04 November 2006

Election predictions, part 2

In part 2 of my election prediction series, I want to talk about the history of midterm elections. Why, you might ask. And that's a good question. The reason is because I think it is important to understand the dynamics that come into play during a midterm election so that you can understand how the results come to be.

First, let me define what I mean by a midterm election. As we know, every four years is a presidential election year. 2000, 2004, 2008, and so on. Those elections between those years are midterm elections, so by midterm I mean mid-presidential term. 2002, 2006, etc.

Midterm elections are almost always won by the party opposite the president's party. That is, history shows us that no matter what the situation, the party in power in the White House almost always loses seats in Congress.

Consider these numbers:
The average first midterm election loss for every elected president since 1914 is 27 House seats and three Senate seats. The average sixth-year midterm election, like this year, is much worse for the president's party, which typically loses 34 seats in the House and six seats in the Senate.

This makes the average loss in two midterm elections for the party in the White House: 30 House seats and four or five Senate seats in each midterm election.
What this means is that just by historical average, we can expect the Democrats to win at least 30 House seats and at least 4-5 Senate seats.

Also consider the fact that in 2002, the Republicans actually gained seats in both the House and Senate, the first time any president's party has gained seats in a midterm election since 1934!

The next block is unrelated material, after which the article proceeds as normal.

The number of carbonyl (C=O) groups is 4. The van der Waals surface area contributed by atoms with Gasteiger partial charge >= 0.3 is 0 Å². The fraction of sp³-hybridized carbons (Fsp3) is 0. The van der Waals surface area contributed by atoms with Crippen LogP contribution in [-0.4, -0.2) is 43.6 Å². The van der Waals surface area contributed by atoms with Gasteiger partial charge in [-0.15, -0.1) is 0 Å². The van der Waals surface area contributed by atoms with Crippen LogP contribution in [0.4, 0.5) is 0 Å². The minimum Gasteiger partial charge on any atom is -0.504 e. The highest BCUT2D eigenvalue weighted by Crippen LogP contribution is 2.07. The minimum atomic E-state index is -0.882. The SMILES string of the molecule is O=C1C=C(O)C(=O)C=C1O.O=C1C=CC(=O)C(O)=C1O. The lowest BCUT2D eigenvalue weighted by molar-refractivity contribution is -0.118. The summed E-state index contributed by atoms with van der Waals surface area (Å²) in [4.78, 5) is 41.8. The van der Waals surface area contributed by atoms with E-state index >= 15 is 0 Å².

According to Real Clear Politics, twelve current Republican seats lean Democratic. A further 18 remain in the toss-up category. Assuming that the Democrats can win 2/3 of the toss-ups, the Democrats will net 24 seats in the House. It will give them the House of Representatives back, but it still falls short of the historical average.

In the Senate, three Republican seats lean Democratic. A further three are toss-ups. The Democrats would have to win all six of these seats, and fend off a late challenge by Michael Steele in Maryland to take control of the Senate. As it looks now, the Democrats should be happy just to meet the historical average of 4-5 seats.

What does all of this mean?

Despite the possibilities of significant Democratic gains in both the House and Senate (with the House more likely to end up Democratic), their projected gains are still falling short of what one would expect. I think this is a result of two things: first, people are souring on the war, and voting "against" the President because of it. Second, the Democrats have no message. They seem to be "against" everything, but "for" nothing. The result is that people are more likely to vote against Republicans than for Democrats. This might give the Democrats some new political power, but it really doesn't change the underlying political landscape.

Tomorrow: my predictions.
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